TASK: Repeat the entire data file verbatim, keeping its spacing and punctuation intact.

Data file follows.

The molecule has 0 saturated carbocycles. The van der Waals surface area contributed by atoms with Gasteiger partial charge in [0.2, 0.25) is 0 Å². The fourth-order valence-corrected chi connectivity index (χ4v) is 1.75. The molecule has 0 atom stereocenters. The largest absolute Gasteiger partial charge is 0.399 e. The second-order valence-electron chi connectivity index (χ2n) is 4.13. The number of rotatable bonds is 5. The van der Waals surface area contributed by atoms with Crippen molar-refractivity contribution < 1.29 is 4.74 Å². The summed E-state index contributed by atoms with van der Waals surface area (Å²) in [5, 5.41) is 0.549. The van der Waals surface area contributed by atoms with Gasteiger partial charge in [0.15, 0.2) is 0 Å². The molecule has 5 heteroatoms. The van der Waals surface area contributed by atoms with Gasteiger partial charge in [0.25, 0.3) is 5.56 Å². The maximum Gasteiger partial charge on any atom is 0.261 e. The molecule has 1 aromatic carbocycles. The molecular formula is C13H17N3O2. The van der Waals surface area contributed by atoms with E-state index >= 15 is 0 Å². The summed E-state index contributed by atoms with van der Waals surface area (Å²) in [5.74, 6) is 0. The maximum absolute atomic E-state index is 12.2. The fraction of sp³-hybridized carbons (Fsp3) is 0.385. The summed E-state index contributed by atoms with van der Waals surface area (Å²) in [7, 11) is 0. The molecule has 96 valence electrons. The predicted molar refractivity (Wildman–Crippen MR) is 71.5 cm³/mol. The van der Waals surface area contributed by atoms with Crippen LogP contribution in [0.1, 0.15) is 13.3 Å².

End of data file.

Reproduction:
The molecule has 0 saturated carbocycles. The van der Waals surface area contributed by atoms with Gasteiger partial charge in [0.2, 0.25) is 0 Å². The fourth-order valence-corrected chi connectivity index (χ4v) is 1.75. The molecule has 0 atom stereocenters. The largest absolute Gasteiger partial charge is 0.399 e. The second-order valence-electron chi connectivity index (χ2n) is 4.13. The number of rotatable bonds is 5. The van der Waals surface area contributed by atoms with Crippen molar-refractivity contribution < 1.29 is 4.74 Å². The summed E-state index contributed by atoms with van der Waals surface area (Å²) in [5, 5.41) is 0.549. The van der Waals surface area contributed by atoms with Gasteiger partial charge in [0.15, 0.2) is 0 Å². The molecule has 5 heteroatoms. The van der Waals surface area contributed by atoms with Gasteiger partial charge in [0.25, 0.3) is 5.56 Å². The maximum Gasteiger partial charge on any atom is 0.261 e. The molecule has 1 aromatic carbocycles. The molecular formula is C13H17N3O2. The van der Waals surface area contributed by atoms with E-state index >= 15 is 0 Å². The summed E-state index contributed by atoms with van der Waals surface area (Å²) in [5.74, 6) is 0. The maximum absolute atomic E-state index is 12.2. The fraction of sp³-hybridized carbons (Fsp3) is 0.385. The summed E-state index contributed by atoms with van der Waals surface area (Å²) in [7, 11) is 0. The molecule has 96 valence electrons. The predicted molar refractivity (Wildman–Crippen MR) is 71.5 cm³/mol. The van der Waals surface area contributed by atoms with Crippen LogP contribution in [0.1, 0.15) is 13.3 Å².